Alberta’s “Famous Five” were petitioners in the groundbreaking Persons Case. The case was brought before the Supreme Court of Canada in 1927. It was decided in 1929 by the Judicial Committee of the Privy Council, Canada’s highest appeals court at the time. The group was led by judge Emily Murphy. It also included  Henrietta EdwardsNellie McClungLouise McKinney and Irene Parlby. Together, the five women had many years of active work in various campaigns for women’s rights dating back to the 1880s and 1890s. They enjoyed a national — and in the case of McClung, an international — reputation among reformers.

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Gilles Lamontagne (politician)

Joseph Georges Gilles Claude Lamontagne, O.C., O.Q., air force officer, businessman, mayor of Québec City and lieutenant-governor of Québec (born 17 April 1919 in Montréal, Québec; died 14 June 2016 in Québec City). Gilles Lamontagne was a veteran who was taken prisoner during the Second World War and who went on to have a long and successful political career at both the municipal and federal levels. Mayor of Québec City for some twelve years, Lamontagne contributed to modernizing the city’s infrastructure and governance. The former lieutenant-governor of Québec is also known for his civic engagement, especially with respect to military families.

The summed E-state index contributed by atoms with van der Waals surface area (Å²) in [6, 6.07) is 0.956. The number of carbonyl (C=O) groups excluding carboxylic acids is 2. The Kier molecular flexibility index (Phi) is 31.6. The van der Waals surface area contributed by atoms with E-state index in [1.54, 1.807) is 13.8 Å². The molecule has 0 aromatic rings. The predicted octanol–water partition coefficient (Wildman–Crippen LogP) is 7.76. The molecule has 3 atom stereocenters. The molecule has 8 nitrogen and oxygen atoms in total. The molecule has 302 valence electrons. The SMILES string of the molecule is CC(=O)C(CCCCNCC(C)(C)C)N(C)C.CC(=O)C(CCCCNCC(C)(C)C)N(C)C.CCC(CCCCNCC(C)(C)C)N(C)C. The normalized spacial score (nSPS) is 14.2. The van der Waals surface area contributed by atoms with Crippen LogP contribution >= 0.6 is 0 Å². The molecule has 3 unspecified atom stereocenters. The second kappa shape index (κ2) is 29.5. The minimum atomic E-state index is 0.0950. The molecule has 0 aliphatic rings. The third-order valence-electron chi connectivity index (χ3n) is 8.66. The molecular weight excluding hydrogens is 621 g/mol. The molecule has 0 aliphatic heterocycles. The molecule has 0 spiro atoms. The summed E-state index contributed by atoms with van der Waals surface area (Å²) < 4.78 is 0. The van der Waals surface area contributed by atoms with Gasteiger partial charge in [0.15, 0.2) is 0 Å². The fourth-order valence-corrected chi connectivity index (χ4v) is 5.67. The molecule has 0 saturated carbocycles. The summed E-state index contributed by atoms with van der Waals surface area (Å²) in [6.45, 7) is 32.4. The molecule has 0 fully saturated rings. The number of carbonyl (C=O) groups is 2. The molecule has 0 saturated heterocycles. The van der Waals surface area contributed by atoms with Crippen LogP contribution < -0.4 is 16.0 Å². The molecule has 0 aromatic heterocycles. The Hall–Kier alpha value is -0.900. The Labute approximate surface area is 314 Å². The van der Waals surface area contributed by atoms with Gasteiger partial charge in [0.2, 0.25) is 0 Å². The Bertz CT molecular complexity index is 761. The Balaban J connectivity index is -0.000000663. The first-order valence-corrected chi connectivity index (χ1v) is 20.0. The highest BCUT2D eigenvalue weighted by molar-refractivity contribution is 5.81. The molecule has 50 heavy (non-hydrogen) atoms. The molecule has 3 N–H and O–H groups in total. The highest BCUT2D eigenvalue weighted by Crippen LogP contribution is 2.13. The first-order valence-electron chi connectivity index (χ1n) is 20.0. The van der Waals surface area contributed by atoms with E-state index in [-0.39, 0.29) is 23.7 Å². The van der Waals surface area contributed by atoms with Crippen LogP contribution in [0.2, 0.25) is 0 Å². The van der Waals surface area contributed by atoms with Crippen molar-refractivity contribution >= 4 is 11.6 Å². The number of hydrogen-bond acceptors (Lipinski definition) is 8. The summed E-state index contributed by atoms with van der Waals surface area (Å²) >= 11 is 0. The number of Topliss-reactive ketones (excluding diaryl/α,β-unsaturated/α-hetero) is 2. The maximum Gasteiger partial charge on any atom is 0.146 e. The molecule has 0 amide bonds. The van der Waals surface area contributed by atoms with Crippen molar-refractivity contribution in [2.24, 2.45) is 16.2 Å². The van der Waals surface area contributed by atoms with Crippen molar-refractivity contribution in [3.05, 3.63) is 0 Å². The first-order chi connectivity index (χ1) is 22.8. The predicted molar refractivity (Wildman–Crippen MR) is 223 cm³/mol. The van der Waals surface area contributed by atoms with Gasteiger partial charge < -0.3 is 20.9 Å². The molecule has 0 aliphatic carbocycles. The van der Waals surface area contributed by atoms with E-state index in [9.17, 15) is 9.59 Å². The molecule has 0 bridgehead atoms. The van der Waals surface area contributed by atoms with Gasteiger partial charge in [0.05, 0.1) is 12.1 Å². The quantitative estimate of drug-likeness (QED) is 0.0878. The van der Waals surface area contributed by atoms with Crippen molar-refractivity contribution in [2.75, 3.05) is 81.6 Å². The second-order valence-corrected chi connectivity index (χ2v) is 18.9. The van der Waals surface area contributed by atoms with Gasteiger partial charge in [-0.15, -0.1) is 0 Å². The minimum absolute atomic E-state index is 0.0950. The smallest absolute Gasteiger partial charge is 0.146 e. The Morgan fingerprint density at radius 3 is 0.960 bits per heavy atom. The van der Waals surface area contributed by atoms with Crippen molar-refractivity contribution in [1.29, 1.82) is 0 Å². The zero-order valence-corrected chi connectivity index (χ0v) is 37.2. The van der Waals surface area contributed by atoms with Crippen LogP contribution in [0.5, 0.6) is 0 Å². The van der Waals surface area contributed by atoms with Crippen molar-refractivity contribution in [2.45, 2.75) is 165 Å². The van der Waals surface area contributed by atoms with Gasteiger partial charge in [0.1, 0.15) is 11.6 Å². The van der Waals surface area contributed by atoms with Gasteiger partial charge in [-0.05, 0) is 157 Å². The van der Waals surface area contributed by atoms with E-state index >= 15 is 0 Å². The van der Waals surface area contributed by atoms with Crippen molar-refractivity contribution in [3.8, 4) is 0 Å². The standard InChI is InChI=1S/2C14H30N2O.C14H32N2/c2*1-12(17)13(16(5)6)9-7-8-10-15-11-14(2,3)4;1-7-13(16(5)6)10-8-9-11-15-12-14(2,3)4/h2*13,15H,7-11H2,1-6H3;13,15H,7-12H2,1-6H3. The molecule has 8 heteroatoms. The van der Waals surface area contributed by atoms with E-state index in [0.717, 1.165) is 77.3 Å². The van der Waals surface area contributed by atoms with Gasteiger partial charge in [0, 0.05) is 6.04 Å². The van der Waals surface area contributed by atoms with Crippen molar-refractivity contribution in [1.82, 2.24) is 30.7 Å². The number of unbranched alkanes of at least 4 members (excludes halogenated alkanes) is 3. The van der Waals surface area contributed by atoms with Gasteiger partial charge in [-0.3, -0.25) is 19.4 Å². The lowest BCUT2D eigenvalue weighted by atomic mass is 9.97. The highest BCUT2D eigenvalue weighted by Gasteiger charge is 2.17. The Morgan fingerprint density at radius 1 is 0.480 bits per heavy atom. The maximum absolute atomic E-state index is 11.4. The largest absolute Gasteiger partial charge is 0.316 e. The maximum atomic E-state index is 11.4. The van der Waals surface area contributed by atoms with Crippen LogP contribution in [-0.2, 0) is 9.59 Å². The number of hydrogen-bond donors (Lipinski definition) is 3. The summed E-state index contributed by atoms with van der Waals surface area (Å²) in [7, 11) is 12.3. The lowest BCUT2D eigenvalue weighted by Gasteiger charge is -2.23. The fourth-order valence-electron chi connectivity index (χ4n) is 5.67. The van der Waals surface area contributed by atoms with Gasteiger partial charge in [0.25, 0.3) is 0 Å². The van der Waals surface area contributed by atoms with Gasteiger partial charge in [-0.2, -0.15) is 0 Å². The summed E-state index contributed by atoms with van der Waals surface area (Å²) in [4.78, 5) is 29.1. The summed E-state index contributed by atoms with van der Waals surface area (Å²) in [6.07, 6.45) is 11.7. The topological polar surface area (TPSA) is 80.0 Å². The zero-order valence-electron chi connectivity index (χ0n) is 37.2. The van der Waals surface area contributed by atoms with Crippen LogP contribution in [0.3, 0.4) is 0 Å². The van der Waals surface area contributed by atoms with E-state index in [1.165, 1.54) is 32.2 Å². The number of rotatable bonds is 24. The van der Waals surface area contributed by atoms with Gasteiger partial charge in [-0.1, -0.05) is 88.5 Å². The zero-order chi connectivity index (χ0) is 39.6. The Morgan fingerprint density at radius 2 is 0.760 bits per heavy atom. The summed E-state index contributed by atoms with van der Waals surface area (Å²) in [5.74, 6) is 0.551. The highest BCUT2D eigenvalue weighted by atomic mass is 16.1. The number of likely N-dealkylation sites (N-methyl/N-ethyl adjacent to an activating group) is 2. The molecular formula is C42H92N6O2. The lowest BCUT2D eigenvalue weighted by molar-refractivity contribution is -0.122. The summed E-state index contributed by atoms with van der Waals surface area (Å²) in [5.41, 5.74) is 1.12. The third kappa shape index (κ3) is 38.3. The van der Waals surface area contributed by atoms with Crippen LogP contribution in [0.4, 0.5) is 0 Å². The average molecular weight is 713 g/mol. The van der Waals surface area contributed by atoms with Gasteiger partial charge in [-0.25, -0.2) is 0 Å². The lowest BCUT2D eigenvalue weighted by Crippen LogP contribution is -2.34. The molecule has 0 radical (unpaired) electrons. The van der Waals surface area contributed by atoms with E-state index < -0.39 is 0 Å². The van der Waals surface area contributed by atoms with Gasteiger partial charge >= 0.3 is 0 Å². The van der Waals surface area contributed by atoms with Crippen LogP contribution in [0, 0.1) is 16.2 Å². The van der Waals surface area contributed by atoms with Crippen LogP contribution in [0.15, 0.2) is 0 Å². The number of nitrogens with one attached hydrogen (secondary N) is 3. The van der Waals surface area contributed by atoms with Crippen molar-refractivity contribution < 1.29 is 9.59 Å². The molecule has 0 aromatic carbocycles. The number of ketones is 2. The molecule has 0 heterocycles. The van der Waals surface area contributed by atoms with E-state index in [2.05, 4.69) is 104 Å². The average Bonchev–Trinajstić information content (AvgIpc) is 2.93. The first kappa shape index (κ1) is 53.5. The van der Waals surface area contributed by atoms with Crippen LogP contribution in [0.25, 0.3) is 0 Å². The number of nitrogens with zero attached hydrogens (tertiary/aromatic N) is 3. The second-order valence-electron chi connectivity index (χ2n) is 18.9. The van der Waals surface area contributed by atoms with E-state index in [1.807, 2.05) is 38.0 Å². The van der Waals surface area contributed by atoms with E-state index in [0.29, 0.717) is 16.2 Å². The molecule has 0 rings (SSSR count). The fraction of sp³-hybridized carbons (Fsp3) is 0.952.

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Douglas Jung

Douglas Jung, CM, OBC, politician, lawyer, soldier (born 25 February 1924 in Victoria, BC; died 4 January 2002 in Vancouver, BC). Douglas Jung was a member of Force 136, a group of Chinese Canadian soldiers who fought behind enemy lines in the Pacific theatre during the Second World War. After the war, Jung became a lawyer in British Columbia and was the first Chinese Canadian lawyer to appear before the BC Court of Appeal in 1955. On 10 June 1957, Douglas Jung was elected as the first Chinese Canadian member of Parliament.

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David Lloyd Johnston